4. The George Takei controversy furthered the Trekkie/Paramount divide

Star Trek (2008) Directed by: J.J. AbramsSo, you have a group of disenfranchised fans who see nothing from the Beyond trailers which indicate it will be substantially different from Star Trek and Into Darkness. There are continued stories from the convention circuit about older Trek actors feeling disrespected by the way they’ve been ignored by J.J. Abrams and his Bad Robot production company, which is still in charge of the films even if Abrams no longer directs them. And what should happen to come out in the weeks before Beyond’s release? That Simon Pegg and Justin Lin, determined to up Trek’s inclusiveness by revealing Sulu is gay, outright and knowingly ignored George Takei’s wishes.

You don’t actually have to agree with Takei on this, specifically that Sulu shouldn’t be gay because that’s not how Gene Roddenberry envisioned the character. I side more with Pegg and Lin. However, look at how Takei’s argument might resonate with those with an already negative opinion of the Abrams movies, specifically their treatment of the franchise’s legacy actors (other than Leonard Nimoy) and apparent disregard for Roddenberry’s original vision (from THR):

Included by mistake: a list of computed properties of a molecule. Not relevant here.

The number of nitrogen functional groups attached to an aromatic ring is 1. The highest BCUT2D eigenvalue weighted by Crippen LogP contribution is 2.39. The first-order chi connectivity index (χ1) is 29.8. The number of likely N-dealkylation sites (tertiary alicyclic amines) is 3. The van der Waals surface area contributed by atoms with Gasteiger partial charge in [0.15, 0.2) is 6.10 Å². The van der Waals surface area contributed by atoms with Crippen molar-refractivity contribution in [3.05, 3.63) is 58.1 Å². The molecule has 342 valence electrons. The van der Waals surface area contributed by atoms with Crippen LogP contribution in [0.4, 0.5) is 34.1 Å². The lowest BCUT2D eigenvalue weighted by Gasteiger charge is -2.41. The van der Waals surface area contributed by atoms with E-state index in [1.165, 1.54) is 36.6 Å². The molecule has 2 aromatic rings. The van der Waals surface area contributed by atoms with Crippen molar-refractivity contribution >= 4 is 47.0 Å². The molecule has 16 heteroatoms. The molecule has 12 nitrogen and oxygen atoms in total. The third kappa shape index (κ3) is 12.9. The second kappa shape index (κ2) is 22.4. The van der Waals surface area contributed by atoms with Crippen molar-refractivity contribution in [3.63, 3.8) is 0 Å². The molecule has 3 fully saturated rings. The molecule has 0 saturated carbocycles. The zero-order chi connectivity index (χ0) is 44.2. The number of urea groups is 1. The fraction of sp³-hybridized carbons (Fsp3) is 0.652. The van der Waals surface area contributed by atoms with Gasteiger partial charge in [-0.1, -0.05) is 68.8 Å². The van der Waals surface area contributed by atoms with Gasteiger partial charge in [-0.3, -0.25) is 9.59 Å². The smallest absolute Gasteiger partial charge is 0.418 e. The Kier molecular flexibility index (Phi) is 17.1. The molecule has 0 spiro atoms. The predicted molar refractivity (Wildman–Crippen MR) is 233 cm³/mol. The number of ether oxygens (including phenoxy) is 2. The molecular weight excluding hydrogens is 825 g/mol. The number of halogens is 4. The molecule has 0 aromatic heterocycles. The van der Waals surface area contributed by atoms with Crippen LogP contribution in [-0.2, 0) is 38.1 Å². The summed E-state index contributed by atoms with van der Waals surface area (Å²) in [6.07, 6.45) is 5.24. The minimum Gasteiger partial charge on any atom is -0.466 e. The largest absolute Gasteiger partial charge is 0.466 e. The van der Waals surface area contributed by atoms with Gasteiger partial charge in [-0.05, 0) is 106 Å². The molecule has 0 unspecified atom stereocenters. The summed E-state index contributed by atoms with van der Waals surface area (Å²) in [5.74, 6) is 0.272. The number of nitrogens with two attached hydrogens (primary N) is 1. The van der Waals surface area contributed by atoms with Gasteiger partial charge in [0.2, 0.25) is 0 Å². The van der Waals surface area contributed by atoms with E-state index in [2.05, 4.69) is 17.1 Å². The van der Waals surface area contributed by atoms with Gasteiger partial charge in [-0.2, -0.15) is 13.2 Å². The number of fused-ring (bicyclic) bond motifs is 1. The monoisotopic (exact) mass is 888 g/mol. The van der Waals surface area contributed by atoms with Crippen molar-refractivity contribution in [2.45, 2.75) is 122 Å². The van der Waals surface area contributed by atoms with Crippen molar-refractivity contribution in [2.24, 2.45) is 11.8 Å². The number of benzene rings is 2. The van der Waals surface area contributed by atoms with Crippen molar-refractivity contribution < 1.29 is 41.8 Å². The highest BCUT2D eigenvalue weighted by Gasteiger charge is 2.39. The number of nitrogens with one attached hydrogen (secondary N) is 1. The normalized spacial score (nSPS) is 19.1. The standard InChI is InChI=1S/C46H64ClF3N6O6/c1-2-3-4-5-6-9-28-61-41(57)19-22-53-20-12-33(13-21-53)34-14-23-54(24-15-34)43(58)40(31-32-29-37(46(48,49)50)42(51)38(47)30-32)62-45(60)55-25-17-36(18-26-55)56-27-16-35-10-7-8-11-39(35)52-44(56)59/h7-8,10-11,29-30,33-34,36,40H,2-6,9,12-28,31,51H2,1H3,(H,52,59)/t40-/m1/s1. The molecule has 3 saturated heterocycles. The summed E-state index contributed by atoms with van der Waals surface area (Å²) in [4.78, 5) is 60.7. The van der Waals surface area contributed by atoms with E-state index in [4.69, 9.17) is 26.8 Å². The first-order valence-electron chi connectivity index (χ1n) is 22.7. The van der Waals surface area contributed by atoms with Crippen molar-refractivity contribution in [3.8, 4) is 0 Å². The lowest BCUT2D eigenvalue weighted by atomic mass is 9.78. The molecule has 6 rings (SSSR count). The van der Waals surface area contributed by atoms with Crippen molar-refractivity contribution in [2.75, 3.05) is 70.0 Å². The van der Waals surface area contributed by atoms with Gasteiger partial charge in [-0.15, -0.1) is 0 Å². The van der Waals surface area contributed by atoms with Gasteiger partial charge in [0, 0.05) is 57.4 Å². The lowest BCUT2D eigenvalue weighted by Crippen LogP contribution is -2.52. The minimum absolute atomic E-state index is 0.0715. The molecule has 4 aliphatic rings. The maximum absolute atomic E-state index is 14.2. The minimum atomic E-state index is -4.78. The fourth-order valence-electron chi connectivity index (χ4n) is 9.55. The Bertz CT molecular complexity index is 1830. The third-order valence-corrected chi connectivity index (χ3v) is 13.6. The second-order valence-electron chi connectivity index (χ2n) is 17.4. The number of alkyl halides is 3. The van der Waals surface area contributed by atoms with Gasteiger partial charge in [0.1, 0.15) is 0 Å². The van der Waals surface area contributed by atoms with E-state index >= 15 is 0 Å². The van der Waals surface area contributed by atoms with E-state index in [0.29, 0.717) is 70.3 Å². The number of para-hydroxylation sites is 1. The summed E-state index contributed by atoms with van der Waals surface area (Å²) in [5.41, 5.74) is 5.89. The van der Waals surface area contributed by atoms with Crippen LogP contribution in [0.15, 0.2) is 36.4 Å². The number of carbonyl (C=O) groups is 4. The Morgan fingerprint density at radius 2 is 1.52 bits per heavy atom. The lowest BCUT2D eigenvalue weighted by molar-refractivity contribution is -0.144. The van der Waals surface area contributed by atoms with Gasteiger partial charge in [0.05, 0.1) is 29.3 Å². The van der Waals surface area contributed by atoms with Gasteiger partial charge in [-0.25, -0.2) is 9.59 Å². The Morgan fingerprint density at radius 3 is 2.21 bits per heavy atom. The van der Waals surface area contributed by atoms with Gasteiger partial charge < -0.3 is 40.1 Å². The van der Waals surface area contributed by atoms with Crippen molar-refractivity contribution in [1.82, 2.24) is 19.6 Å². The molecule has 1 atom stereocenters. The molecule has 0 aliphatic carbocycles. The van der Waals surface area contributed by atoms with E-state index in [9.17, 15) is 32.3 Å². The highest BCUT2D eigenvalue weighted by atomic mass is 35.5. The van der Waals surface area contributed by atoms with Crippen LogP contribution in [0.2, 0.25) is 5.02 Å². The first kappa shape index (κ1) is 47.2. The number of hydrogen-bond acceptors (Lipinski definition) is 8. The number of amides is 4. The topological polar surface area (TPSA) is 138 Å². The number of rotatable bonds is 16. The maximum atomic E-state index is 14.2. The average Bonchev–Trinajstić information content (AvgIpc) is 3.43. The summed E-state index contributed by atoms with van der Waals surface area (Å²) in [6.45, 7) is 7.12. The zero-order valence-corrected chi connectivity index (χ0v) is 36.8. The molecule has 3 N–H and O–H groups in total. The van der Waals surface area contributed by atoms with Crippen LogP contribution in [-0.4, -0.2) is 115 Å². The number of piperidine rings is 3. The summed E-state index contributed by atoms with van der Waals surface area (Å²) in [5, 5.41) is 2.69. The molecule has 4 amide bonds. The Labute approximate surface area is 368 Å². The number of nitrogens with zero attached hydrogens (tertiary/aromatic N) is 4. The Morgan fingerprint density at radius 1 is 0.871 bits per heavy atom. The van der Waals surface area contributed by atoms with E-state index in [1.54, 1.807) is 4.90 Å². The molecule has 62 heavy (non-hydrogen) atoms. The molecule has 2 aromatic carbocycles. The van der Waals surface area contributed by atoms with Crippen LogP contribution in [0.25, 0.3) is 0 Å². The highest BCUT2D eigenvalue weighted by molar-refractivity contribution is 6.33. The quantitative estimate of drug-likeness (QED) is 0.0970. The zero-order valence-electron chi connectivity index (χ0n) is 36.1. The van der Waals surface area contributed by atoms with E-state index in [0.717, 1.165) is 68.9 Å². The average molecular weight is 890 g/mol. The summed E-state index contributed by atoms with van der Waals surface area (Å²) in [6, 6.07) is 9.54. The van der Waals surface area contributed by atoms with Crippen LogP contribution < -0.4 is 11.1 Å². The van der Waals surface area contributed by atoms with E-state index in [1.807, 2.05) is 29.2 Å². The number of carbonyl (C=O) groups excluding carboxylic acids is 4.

“I said, ‘This movie is going to be coming out on the 50th anniversary of Star Trek, the 50th anniversary of paying tribute to Gene Roddenberry, the man whose vision it was carried us through half a century. Honor him and create a new character. I urged them. He left me feeling that that was going to happen,” Takei says.

After that, all was quiet from Beyond until a few months ago, when Takei received an email from Pegg “praising me for my advocacy for the LGBT movement and for my pride in Star Trek,” he says. “And I thought to myself, ‘How wonderful! It’s a fan letter from Simon Pegg. Justin had talked to him!'” Takei was certain the creative team had rethought their decision to make Sulu gay.

That is until one month ago, when he received an email from Cho informing him that the actor was about to embark on an international media tour for Beyond. Cho said it was bound to come out that his character was gay, and “what should he do?” A disappointed Takei told Cho to go about his promotional duties, but that he was “not going to change” his mind on the matter.

“I really tried to work with these people when at long last the issue of gay equality was going to be addressed,” Takei says. “I thought after that conversation with Justin that was going to happen. Months later, when I got that email from Simon Pegg, I was kind of confused. He thinks I’m a great guy? Wonderful. But what was the point of that letter? I interpreted that as my words having been heard.”